Npret

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Re: LSAC has eliminated the 3 max takes in 2 years rule

Postby Npret » Sun May 21, 2017 9:13 am

cavalier1138 wrote:
Npret wrote:MS9 said LSAT plus GPA is the best predictor of law school success but as far as I know there aren't any others so I don't know what "best" means when there is no alternative? GPA alone is all I could think of. Thanks for posting the GPA alone data but I wanted to know what MS9 meant.


I think what he actually said in that post was that the LSAT alone has been a better predictor of law school success than any analogous standardized test has been of success in another field. So the LSAT is a better predictor of success in law school than the MCAT is of success in med school or than the GRE is of success in any field of graduate studies. This isn't that surprising (well, I thought the MCAT might have a similar correlation), and it's why so many graduate programs use the GRE as a formality, not as an actual test.

I'd be more interested to see which schools had a lower correlation between LSAT and law school performance. I'd bet good money that the higher you go in the rankings, the less of a correlation is seen. Once you're in the T14, the 25/50/75 bands are much narrower, so it would make sense that the difference of a single point between students wouldn't correlate to higher grades in 1L.


He said "it correlates better than anything else they currently have..." that is what makes me wonder what else there was? I mean my Mom took the LSAT in 1979 so it has to have been used for decades at this point. I was curious of he knew of something else.

You are absolutely correct that he says it's a better predictor than other exams.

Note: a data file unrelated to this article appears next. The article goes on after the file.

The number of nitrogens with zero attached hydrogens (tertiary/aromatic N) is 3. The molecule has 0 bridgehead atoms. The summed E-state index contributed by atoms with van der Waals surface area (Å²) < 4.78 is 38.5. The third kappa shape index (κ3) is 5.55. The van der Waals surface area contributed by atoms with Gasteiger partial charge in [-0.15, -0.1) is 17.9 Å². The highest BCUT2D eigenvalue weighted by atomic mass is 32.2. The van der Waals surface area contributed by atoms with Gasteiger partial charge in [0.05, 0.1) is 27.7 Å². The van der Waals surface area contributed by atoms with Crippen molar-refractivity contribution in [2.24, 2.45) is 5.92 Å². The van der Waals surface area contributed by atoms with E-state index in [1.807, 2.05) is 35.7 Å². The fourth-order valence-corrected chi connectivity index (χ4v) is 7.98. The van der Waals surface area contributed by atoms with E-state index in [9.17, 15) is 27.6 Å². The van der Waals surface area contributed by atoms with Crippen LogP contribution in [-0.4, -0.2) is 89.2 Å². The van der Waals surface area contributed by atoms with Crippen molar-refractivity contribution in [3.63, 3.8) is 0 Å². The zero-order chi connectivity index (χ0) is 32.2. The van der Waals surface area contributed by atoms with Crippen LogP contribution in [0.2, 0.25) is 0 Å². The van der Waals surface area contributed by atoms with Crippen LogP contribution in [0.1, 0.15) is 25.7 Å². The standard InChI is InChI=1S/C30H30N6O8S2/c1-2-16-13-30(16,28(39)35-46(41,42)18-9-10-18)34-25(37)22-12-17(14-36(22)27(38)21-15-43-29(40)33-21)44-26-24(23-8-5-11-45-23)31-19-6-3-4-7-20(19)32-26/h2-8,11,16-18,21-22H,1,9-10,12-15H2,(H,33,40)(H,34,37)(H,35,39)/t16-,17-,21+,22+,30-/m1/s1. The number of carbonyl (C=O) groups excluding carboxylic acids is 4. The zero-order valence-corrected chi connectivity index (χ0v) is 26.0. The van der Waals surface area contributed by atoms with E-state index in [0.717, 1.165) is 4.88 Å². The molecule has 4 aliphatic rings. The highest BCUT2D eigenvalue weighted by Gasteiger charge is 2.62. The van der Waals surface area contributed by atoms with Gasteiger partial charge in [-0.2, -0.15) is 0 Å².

viewtopic.php?p=9998002#p9998002

Npret

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Re: LSAC has eliminated the 3 max takes in 2 years rule

Postby Npret » Sun May 21, 2017 9:16 am

Npret wrote:
cavalier1138 wrote:
Npret wrote:MS9 said LSAT plus GPA is the best predictor of law school success but as far as I know there aren't any others so I don't know what "best" means when there is no alternative? GPA alone is all I could think of. Thanks for posting the GPA alone data but I wanted to know what MS9 meant.


I think what he actually said in that post was that the LSAT alone has been a better predictor of law school success than any analogous standardized test has been of success in another field. So the LSAT is a better predictor of success in law school than the MCAT is of success in med school or than the GRE is of success in any field of graduate studies. This isn't that surprising (well, I thought the MCAT might have a similar correlation), and it's why so many graduate programs use the GRE as a formality, not as an actual test.

I'd be more interested to see which schools had a lower correlation between LSAT and law school performance. I'd bet good money that the higher you go in the rankings, the less of a correlation is seen. Once you're in the T14, the 25/50/75 bands are much narrower, so it would make sense that the difference of a single point between students wouldn't correlate to higher grades in 1L.


He said "it correlates better than anything else they currently have..." that is what makes me wonder what else there was? I mean my Mom took the LSAT in 1979 so it has to have been used for decades at this point. I was curious of he knew of something else.

You are absolutely correct that he says it's a better predictor than other exams.

viewtopic.php?p=9998002#p9998002


Sorry couldn't get the quote to work that's the link to his post.